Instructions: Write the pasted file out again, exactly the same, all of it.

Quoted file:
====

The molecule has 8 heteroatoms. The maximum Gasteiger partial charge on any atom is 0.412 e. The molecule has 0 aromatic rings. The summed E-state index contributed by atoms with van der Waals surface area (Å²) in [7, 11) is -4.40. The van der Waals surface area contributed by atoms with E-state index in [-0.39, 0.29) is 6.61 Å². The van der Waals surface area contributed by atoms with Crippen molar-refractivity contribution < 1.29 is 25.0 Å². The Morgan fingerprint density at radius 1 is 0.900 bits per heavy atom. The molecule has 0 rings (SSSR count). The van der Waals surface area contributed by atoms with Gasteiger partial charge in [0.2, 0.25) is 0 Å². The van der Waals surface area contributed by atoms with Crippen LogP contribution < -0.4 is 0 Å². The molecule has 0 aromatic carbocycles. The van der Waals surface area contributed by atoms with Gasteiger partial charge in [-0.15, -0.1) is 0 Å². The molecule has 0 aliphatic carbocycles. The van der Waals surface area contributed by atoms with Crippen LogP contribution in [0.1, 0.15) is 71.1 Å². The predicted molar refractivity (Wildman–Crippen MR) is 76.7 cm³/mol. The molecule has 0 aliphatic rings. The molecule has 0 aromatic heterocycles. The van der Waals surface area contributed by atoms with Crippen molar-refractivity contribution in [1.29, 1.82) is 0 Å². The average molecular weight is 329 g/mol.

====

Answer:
The molecule has 8 heteroatoms. The maximum Gasteiger partial charge on any atom is 0.412 e. The molecule has 0 aromatic rings. The summed E-state index contributed by atoms with van der Waals surface area (Å²) in [7, 11) is -4.40. The van der Waals surface area contributed by atoms with E-state index in [-0.39, 0.29) is 6.61 Å². The van der Waals surface area contributed by atoms with Crippen molar-refractivity contribution < 1.29 is 25.0 Å². The Morgan fingerprint density at radius 1 is 0.900 bits per heavy atom. The molecule has 0 rings (SSSR count). The van der Waals surface area contributed by atoms with Gasteiger partial charge in [0.2, 0.25) is 0 Å². The van der Waals surface area contributed by atoms with Crippen LogP contribution < -0.4 is 0 Å². The molecule has 0 aromatic carbocycles. The van der Waals surface area contributed by atoms with Gasteiger partial charge in [-0.15, -0.1) is 0 Å². The molecule has 0 aliphatic carbocycles. The van der Waals surface area contributed by atoms with Crippen LogP contribution in [0.1, 0.15) is 71.1 Å². The predicted molar refractivity (Wildman–Crippen MR) is 76.7 cm³/mol. The molecule has 0 aliphatic rings. The molecule has 0 aromatic heterocycles. The van der Waals surface area contributed by atoms with Crippen molar-refractivity contribution in [1.29, 1.82) is 0 Å². The average molecular weight is 329 g/mol.